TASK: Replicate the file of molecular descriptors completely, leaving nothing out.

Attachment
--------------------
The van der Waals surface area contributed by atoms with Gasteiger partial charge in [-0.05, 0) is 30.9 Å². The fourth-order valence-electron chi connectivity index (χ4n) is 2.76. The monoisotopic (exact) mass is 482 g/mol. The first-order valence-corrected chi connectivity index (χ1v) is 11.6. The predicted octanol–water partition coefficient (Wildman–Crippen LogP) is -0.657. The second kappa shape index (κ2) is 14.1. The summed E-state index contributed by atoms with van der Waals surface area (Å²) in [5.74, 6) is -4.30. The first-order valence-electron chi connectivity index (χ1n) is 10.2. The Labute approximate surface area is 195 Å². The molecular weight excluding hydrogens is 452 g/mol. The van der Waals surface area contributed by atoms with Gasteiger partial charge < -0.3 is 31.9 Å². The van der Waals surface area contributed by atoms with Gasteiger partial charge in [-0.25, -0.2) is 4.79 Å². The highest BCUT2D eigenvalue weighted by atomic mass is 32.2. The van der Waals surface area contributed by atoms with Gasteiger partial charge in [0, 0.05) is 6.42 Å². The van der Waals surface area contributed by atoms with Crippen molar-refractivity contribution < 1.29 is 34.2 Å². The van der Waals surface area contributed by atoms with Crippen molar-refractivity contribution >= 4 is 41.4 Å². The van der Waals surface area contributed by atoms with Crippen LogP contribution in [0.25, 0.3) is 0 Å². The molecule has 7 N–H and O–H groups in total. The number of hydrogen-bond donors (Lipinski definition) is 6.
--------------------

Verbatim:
The van der Waals surface area contributed by atoms with Gasteiger partial charge in [-0.05, 0) is 30.9 Å². The fourth-order valence-electron chi connectivity index (χ4n) is 2.76. The monoisotopic (exact) mass is 482 g/mol. The first-order valence-corrected chi connectivity index (χ1v) is 11.6. The predicted octanol–water partition coefficient (Wildman–Crippen LogP) is -0.657. The second kappa shape index (κ2) is 14.1. The summed E-state index contributed by atoms with van der Waals surface area (Å²) in [5.74, 6) is -4.30. The first-order valence-electron chi connectivity index (χ1n) is 10.2. The Labute approximate surface area is 195 Å². The molecular weight excluding hydrogens is 452 g/mol. The van der Waals surface area contributed by atoms with Gasteiger partial charge < -0.3 is 31.9 Å². The van der Waals surface area contributed by atoms with Gasteiger partial charge in [-0.25, -0.2) is 4.79 Å². The highest BCUT2D eigenvalue weighted by atomic mass is 32.2. The van der Waals surface area contributed by atoms with Gasteiger partial charge in [0, 0.05) is 6.42 Å². The van der Waals surface area contributed by atoms with Crippen molar-refractivity contribution < 1.29 is 34.2 Å². The van der Waals surface area contributed by atoms with Crippen molar-refractivity contribution >= 4 is 41.4 Å². The van der Waals surface area contributed by atoms with Crippen LogP contribution in [0.25, 0.3) is 0 Å². The molecule has 7 N–H and O–H groups in total. The number of hydrogen-bond donors (Lipinski definition) is 6.